Administration of rhPZI was effective in improving or maintaining control of glycemia in the majority of diabetic dogs enrolled in the study. Owner compliance was excellent and all dogs remained healthy throughout the study. For most dogs, body weight remained stable or increased, owners reported improvement in clinical signs, and MBG10h and serum fructosamine concentrations decreased significantly during the study. The only adverse event associated with rhPZI administration was hypoglycemia.

Prolonged duration of rhPZI effect was 1 problem identified in the study. The lowest blood glucose concentration occurred at the beginning of the blood glucose curve 12 hours after the evening administration of rhPZI by the owner or at the last blood sampling time 10 hours after the morning administration of rhPZI administration in 54% of the blood glucose curves evaluated and was identified on 1 or more blood glucose curves obtained in 16 of 17 dogs. The actual blood glucose nadir and time from rhPZI administration to the blood glucose nadir could not be identified in these blood glucose curves. Regardless, results of the study suggest a 10-hour or longer duration of effect of rhPZI may be common in diabetic dogs. Problems with hypoglycemia and initiation of the Somogyi response may occur when an insulin preparation with a duration of effect longer than 12 hours is administered every 12 hours.[10] Although absorption kinetics were not performed, day-to-day variability in the pharmacokinetics of rhPZI in individual dogs would result in variable blood insulin and glucose concentrations from day to day. Prolonged duration of rhPZI effect combined with the effects of the Somogyi response and pharmacokinetic variability of rhPZI could explain, in part, the inconsistency in blood glucose results that occurred among evaluation days in individual dogs. This inconsistency made interpretation of blood glucose curves difficult in some dogs and created a bias toward reliance on history, findings on physical examination, stability of body weight, and results of serum fructosamine concentrations when assessing control of glycemia. Efficacy of once daily treatment was not evaluated in the study. However, results suggest once daily administration of rhPZI may be effective in maintaining control of glycemia in some diabetic dogs and should be considered in those dogs where the blood glucose nadir consistently occurs 12 hours or longer after administration of rhPZI, especially if hypoglycemia, the Somogyi response and poor diabetic control become recurring problems.[10, 11]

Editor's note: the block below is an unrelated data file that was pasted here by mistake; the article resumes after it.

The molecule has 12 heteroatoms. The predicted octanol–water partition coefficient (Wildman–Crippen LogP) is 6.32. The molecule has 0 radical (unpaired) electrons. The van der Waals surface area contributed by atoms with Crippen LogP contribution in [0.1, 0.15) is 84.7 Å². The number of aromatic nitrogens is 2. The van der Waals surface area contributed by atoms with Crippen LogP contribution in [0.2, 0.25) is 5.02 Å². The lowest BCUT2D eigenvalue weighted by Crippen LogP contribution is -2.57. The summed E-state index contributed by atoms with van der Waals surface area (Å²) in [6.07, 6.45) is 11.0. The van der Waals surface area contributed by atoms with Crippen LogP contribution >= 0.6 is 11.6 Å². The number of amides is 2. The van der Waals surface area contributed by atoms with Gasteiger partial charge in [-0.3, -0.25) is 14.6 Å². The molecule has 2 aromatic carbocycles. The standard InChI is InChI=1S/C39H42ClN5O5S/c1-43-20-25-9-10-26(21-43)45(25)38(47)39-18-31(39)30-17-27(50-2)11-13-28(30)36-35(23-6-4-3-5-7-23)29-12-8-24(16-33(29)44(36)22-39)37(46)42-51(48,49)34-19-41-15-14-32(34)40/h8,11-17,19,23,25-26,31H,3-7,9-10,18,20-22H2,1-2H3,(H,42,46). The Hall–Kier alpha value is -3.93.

The starting dosage of rhPZI insulin increased as the study progressed and the median insulin dosage at day 60 was higher than anticipated based on our experience with other insulin preparations in diabetic dogs. Control of glycemia usually can be attained with NPH or lente insulin dosages ranging from 0.25 to 1.0 U/kg (median, 0.5 U/kg) in diabetic dogs,[2, 12-14] although the upper range for porcine lente insulin was 1.4 U/kg in 1 study.[1] Initially, the starting dosage of rhPZI insulin in our study was kept conservative (approximately 0.25 U/kg) to avoid hypoglycemia. As the study progressed, it became evident 0.25 U/kg was ineffective as a starting dosage and by the end of the study we were routinely starting dogs at approximately 0.5 U/kg. At the end of the study, the median rhPZI dosage was 0.9 U/kg, with a range of 0.4–1.5 U/kg. The starting dosage of insulin did not predict classification of glycemic control at day 60.

The relatively higher than anticipated rhPZI dosage requirements in the study may be due, in part, to individual dog variability in responsiveness to rhPZI and to use of a longer acting basal insulin preparation rather than intermediate-acting insulins (NPH, lente) commonly used in diabetic dogs. Basal insulin preparations typically have a slower rate of absorption and lower peak blood insulin concentration, compared with intermediate-acting insulins.[15] These properties may result in higher rhPZI dosage requirements to attain comparable glycemic control versus NPH or lente insulin. The longer duration of rhPZI effect in some diabetic dogs also may have inadvertently affected insulin dosage requirements secondary to initiation of the Somogyi response.

Concurrent insulin resistance frequently affects insulin dosage requirements.[16, 17] Four dogs remained poorly controlled throughout the study based on results of MBG10h and serum fructosamine concentrations, suggesting the possibility of insulin resistance in these dogs. However, an identifiable disorder causing insulin resistance was not evident in any dog enrolled in the study, including the 4 poorly controlled diabetic dogs. Abnormalities identified on physical examination and results of diagnostic tests performed at entry and at the end of the study were typical for diabetic dogs and most abnormalities identified at entry had improved or resolved by the end of the study. Although serum Spec cPL results were increased in 5 dogs at entry into the study, none of these dogs had clinical signs, laboratory abnormalities, or abdominal ultrasound findings suggestive of pancreatitis, the dogs remained healthy throughout the study, and serum Spec cPL results were within the reference range in 4 dogs and had decreased substantially in 1 dog at the end of the study. None of the 5 dogs were considered poorly controlled at the end of the study.